Accelerated Warming Accelerates Skylark Migrations
Askeyev, O.V., Sparks, T.H. and Askeyev, I.V. 2009. Earliest recorded Tatarstan skylark in 2008: non-linear response to temperature suggests advances in arrival dates may accelerate. Climate Research 38: 189-192.
The three researchers report that March temperatures rose about 5.2°C over the duration of their study period, but that 3.7°C (~70%) of that warming occurred over the final three decades of the nearly two-century-long interval. In addition, they found there was a corresponding inflection point in the rate-of-advancement of skylark spring arrival-date, after which the rate-of-advancement of the migrant birds' arrival-date was approximately 15 times greater (0.368 day per year) than it was over the study period's first 17 decades (0.024 day per year). Then, plotting arrival-date as a function of temperature, they found the inflection point occurred at a mean March temperature of -3.5°C, suggesting a mean rate-of-advancement of spring arrival-date of 0.5 day per °C for mean March temperature increases below a negative 3.5°C, and a mean rate-of-advancement of arrival-date of 3.4 days per °C for mean March temperature increases above -3.5°C, which represents close to a seven-fold increase in the rate-of-advancement of spring arrival-date upon exceeding this biological "tipping point" temperature.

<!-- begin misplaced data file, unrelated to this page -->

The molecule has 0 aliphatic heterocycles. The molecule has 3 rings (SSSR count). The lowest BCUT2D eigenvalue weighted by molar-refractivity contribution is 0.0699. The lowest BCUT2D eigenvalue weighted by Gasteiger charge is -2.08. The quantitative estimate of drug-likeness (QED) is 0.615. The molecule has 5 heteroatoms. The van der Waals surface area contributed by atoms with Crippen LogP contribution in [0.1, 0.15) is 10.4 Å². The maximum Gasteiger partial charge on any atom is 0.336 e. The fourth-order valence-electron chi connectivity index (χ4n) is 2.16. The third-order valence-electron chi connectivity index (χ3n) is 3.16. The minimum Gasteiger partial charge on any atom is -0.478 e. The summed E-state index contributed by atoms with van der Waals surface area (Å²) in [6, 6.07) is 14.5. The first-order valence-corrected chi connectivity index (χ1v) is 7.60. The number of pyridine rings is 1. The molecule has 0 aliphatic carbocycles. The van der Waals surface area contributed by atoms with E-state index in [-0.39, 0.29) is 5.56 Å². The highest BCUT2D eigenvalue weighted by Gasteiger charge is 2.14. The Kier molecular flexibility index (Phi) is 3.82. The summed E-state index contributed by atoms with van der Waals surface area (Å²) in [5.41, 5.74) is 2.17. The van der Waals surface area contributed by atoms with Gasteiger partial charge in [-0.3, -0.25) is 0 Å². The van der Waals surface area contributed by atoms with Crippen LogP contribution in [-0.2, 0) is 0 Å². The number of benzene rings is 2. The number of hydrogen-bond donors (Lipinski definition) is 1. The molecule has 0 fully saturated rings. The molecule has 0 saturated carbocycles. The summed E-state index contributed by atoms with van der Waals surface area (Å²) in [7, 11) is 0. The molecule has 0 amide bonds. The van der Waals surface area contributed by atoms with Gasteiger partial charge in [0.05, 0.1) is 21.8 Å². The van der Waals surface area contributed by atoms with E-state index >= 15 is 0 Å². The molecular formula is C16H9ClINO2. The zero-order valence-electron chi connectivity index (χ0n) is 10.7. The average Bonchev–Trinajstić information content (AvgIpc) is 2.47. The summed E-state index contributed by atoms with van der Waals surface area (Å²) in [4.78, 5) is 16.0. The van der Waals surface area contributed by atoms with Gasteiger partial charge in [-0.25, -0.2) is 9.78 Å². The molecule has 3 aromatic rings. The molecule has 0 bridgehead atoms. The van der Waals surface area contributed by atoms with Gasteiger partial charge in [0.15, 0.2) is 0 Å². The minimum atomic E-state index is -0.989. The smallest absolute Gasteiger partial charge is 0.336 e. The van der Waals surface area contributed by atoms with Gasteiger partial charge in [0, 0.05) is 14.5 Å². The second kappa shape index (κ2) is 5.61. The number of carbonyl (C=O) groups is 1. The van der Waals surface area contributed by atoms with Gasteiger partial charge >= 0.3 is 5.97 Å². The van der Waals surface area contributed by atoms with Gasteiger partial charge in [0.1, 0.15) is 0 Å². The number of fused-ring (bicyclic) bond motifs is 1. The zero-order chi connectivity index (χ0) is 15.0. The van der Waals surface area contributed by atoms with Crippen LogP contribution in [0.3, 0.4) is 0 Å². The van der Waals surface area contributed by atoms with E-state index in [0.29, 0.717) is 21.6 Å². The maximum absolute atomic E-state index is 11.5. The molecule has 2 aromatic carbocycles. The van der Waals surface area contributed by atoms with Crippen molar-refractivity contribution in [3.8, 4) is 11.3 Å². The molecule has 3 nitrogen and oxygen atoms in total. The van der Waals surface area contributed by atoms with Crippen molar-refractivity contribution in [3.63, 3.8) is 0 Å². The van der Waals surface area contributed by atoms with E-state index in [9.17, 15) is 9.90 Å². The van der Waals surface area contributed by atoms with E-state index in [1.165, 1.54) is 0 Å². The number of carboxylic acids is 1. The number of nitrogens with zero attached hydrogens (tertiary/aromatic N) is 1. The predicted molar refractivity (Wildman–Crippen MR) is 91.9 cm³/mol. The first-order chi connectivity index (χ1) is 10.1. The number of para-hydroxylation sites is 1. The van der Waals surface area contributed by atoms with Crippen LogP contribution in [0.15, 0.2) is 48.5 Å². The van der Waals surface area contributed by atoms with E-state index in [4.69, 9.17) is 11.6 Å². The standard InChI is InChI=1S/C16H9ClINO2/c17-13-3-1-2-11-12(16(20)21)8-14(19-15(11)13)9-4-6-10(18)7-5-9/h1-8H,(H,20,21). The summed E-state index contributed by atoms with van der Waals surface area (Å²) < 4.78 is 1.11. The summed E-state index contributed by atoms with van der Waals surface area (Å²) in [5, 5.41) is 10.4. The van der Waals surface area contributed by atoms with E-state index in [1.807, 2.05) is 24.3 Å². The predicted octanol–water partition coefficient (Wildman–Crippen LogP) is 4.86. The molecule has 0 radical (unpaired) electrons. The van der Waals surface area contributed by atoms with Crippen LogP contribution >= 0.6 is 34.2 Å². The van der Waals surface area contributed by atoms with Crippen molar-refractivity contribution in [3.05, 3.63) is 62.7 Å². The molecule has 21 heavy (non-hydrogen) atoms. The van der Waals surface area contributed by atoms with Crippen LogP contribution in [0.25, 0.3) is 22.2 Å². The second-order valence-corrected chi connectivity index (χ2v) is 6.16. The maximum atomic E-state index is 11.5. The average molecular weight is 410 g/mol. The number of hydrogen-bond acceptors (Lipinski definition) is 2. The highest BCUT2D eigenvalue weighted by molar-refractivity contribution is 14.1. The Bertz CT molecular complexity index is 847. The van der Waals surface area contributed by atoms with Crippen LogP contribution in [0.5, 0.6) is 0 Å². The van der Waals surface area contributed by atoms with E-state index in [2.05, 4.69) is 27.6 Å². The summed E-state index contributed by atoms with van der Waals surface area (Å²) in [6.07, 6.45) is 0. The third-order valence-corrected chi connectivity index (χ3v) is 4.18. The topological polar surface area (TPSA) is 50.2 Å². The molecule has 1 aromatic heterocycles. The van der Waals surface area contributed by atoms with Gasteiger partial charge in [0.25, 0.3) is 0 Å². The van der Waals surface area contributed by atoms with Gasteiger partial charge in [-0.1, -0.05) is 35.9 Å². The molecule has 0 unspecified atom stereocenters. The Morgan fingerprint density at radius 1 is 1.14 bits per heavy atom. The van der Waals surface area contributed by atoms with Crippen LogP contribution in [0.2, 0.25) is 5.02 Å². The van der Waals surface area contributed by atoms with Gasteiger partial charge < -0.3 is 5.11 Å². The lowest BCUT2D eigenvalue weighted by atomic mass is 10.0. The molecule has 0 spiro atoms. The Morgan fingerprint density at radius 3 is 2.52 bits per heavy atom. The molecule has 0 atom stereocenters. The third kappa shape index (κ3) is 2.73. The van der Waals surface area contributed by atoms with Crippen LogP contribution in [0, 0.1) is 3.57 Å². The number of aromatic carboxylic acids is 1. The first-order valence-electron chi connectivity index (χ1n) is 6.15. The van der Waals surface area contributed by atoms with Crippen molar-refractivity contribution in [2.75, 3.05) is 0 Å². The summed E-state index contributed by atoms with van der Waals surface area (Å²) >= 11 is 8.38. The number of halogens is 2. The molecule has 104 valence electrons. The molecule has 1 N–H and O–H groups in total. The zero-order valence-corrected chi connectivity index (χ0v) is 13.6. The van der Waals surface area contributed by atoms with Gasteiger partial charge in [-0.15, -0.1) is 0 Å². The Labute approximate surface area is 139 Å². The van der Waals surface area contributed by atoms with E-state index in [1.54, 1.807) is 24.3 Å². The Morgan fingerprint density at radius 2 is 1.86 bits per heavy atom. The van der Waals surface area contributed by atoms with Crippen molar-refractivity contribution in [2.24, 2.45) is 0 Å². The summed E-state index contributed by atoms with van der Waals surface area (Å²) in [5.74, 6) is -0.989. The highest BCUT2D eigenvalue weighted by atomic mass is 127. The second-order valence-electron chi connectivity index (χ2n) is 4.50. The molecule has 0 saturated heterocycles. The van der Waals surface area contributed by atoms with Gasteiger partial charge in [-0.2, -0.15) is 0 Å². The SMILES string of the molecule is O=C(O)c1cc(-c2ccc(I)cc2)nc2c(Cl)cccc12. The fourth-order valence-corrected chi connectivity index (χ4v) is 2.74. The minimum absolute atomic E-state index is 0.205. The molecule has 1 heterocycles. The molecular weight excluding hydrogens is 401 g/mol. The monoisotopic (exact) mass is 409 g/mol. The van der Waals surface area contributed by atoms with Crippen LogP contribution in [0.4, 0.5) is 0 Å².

In light of such findings, Askeyev et al. conclude that "the nonlinear nature of the relationship between first arrival and temperature suggests that above a critical temperature threshold [italics added] a much more rapid change in first arrival date will occur," which is indeed what has happened with the skylarks that annually return to the Volga-Kama region of Russian Tatarstan. This observation thus suggests that whether or not "tipping points" occur in the realm of climatology -- as claimed by Al Gore and NASA's James Hansen -- they do in fact occur, and in some cases have already occurred, to the benefit of certain of Earth's birds: the hotter it gets, the better they do what they need to do to deal with the evolving situation.